Open main menu

John Alexander Low Waddell

John Alexander Low Waddell (January 15, 1854 – March 3, 1938, often shortened to J.A.L. Waddell and sometimes known as John Alexander Waddell) was an American civil engineer and prolific bridge designer, with more than a thousand structures to his credit in the United States, Canada, as well as Mexico, Russia, China, Japan, and New Zealand. Waddell’s work set standards for elevated railroad systems and helped develop materials suitable for large span bridges. His most important contribution was the development of the steam-powered high-lift bridge. His design was first used in 1893 for Chicago's South Halsted Street Lift-Bridge over the Chicago River; he went on to design more than 100 other movable bridges, and the company he founded continues to make movable bridges of various types. Waddell was a widely respected writer on bridge design, and an advocate of quality training of engineers. Many of Waddell's surviving bridges are now considered historic landmarks.

John Alexander Low Waddell
John Alexander Low Waddell.jpg
John Alexander Low Waddell
BornJanuary 15, 1854
DiedMarch 3, 1938
New York, New York, United States
Alma materRensselaer Polytechnic Institute
Known forBridge Engineering (two volumes), De pontibus: A pocket-book for bridge engineers, and Economics of Bridge Work.
AwardsASCE’s Norman Medal on three occasions for papers published in 1909, 1915, and 1918 on advances in the use of steel and high-strength alloys in bridge design.
Scientific career
Fieldscivil engineering
Waddell Signature (1905).pdf

One of his most notable works is the ASB Bridge in Kansas City Missouri. It is only one of two of this design ever built, and is in use as a railroad bridge for the BNSF.

Early Life and worksEdit

John Alexander Low Waddell was born on January 15, 1854, in Port Hope, Ontario, Canada, to Robert Waddell (b. 1815) and Angeline E. Jones. His mother was the daughter of William Jones, late colonel of the 27th regiment and sheriff of the city of New York and a member of the State legislature in 1844.[1][2]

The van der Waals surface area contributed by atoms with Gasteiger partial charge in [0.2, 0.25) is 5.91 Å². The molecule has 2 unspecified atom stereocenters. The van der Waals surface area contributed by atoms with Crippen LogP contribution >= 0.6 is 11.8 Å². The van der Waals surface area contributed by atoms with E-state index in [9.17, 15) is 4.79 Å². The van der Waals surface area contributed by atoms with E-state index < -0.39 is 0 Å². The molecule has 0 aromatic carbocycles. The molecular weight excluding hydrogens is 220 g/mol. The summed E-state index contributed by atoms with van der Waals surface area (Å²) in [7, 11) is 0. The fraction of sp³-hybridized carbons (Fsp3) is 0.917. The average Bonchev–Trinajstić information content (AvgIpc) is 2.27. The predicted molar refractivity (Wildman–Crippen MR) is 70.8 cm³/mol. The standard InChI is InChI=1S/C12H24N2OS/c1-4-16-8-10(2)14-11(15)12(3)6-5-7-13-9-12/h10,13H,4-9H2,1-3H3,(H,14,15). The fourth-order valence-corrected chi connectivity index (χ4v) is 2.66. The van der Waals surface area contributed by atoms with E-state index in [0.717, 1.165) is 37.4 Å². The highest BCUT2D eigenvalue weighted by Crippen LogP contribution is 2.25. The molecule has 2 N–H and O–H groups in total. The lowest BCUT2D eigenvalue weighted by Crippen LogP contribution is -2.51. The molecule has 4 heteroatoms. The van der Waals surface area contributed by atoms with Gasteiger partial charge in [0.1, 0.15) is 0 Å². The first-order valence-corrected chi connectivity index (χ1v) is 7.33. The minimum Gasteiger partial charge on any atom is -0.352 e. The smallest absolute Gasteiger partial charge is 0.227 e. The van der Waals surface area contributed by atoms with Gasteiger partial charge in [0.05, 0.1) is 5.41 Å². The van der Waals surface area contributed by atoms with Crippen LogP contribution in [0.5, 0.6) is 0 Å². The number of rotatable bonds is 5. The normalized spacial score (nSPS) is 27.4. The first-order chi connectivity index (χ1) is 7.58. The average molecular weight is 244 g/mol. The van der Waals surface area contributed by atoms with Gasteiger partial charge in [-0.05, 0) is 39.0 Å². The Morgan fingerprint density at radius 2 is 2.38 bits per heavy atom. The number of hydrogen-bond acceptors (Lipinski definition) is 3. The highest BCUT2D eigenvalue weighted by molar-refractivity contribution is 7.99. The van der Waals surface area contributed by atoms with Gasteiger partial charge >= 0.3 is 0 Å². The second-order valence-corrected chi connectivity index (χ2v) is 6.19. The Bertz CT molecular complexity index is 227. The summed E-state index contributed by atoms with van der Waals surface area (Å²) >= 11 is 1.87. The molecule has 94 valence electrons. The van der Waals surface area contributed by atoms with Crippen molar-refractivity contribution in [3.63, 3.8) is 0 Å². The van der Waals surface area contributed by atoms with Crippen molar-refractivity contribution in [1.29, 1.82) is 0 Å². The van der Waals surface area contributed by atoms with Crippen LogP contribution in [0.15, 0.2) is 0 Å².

In 1875, Waddell obtained his degree in civil engineering from Rensselaer Polytechnic Institute in Troy, New York.[3]

Waddell traveled to Canada to work in its Marine Department of the Dominion before spending some time with the Canadian Pacific Railway.

He returned to the United States where he designed mines for a West Virginia coal company. In 1878, he returned to Rensselaer and taught mechanics courses until 1880. Waddell then traveled west, obtaining additional degrees from McGill University in Montreal, Quebec, and spending some time working at the Raymond & Campbell firm in Council Bluffs, Iowa.

In July 1882, he was hired as a foreign advisor by the Meiji government of the Empire of Japan and taught at the Tokyo Imperial University for a few years while he wrote two books.

Waddell returned to the United States in 1886, founding a new design company the next year in 1887 and establishing himself in Kansas City, Missouri. Waddell took on a number of challenging projects and soon demonstrated a strong ability.

Lifting and swinging bridges had been used for generations by this time, though not on the scale we know them today. Waddell was the first to come up with a modern design, originally intended to span a short channel across Minnesota Point into the harbor of Duluth, Minnesota. His design won a contest put on by the city in 1892, but the War Department objected to the design. The city built an aerial transporter bridge in that location in 1905. In 1929, it was remodeled into the Aerial Lift Bridge, similar to Waddell's design.[4]